Amid Opioid Crisis, Needle Exchanges Are Losing Their Stigma

The idea that needle exchanges encourage illegal drug use is fading just as rapidly as the programs are expanding.

In January, Congress lifted a decades-long ban on federal funding for needle exchange programs and clinics. Since then, the number of programs has skyrocketed, driven in large part by the opioid epidemic. Programs have popped up in states that might never have considered them -- or might even have actively opposed them -- only 10 years ago. “Kentucky has gone from zero to 11 programs,” says Daniel Raymond, policy director at the Harm Reduction Coalition. “Florida authorized a program in Miami -- and we thought they would never have one.”

The goal of needle exchanges, in which drug users hand in their used syringes for new sterile ones, is to reduce the number of infections from diseases like HIV and hepatitis -- illnesses that are transmitted through the sharing of contaminated needles.

There’s long been a stigma surrounding needle exchange programs, with many believing that they condone and encourage illegal drug use. But that idea is fading rapidly. “There’s been a sea change,” says Raymond. “The stigma comes from unfamiliarity.” Contrary to common misperceptions, he says, needle exchange programs aren’t crack dens or safe places to shoot up.

Much of the sea change is the result of the opioid epidemic that has devastated communities across the country. The Centers for Disease Control and Prevention estimates that, on average, 78 people die from opioid overdoses every day. Such frightening numbers have united policymakers across party lines. In July, 46 governors signed a compact pledging to make the epidemic a key issue for their states.

Needle exchange programs are increasingly seen as a key tool in dealing with the epidemic. Experts are hoping these programs will not only stop the spread of infectious diseases but also help curb drug overdoses. Many exchange programs incorporate services such as condom distribution, advice on avoiding overdoses, and referrals to substance abuse and mental health treatment centers.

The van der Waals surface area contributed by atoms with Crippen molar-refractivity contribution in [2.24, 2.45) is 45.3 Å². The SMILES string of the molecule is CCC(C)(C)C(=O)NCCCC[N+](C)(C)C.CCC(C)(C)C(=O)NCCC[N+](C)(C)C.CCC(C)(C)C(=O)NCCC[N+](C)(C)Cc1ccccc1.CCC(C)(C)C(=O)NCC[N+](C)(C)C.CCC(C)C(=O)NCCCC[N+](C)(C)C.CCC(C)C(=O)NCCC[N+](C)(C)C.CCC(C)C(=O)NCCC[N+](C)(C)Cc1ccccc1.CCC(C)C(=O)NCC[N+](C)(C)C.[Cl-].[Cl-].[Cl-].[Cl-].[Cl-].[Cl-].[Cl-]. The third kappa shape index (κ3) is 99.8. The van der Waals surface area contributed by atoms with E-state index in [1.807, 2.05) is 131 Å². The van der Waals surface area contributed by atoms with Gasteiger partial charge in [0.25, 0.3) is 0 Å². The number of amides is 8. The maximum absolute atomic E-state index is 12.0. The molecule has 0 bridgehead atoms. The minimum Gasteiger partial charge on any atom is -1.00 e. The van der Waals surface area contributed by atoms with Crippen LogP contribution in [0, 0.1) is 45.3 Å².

Even early adopters are expanding their existing needle exchange programs. Delaware, Maryland and Massachusetts have had programs for years, but due to limitations they were unable to grow them until now. Maryland, for example, had one of the nation’s first needle exchange programs, but it was restricted to Baltimore. In October, the program was allowed to expand statewide. “We want to have a replicable model for the rest of the state, so we are working with the other localities in Maryland to put together their own programming,” says Leana Wen, Baltimore’s health commissioner. 

Needle exchange programs have proved effective in stopping the spread of infectious diseases when they are part of a larger anti-addiction strategy. Raymond points to an HIV outbreak last year in Scott County, Ind., that has been contained since a needle exchange program was established, as well as a program in southeast Ohio that has seen a reduction in hepatitis C cases.

Much of the effectiveness of a needle exchange program depends, of course, on how it is designed and run. Wen advises her public health colleagues to reach out beyond their own profession. “Health centers cannot go at this alone,” she says. “They have to team up with faith centers and other advocacy organizations, those people who are trusted messengers.”

Obviously, needle exchanges alone won’t end the opioid epidemic or eliminate needle-spread infections, says Andrea Young, supervisor of an HIV/AIDS program in Dayton, Ohio. The city started a needle exchange program last year after a series of drug overdoses. It has served hundreds of residents and exchanged thousands of syringes -- no doubt it has even saved lives. As, she says, “it’s one tool in our arsenal to keep the numbers down.” 

Mattie covers all things health for Governing.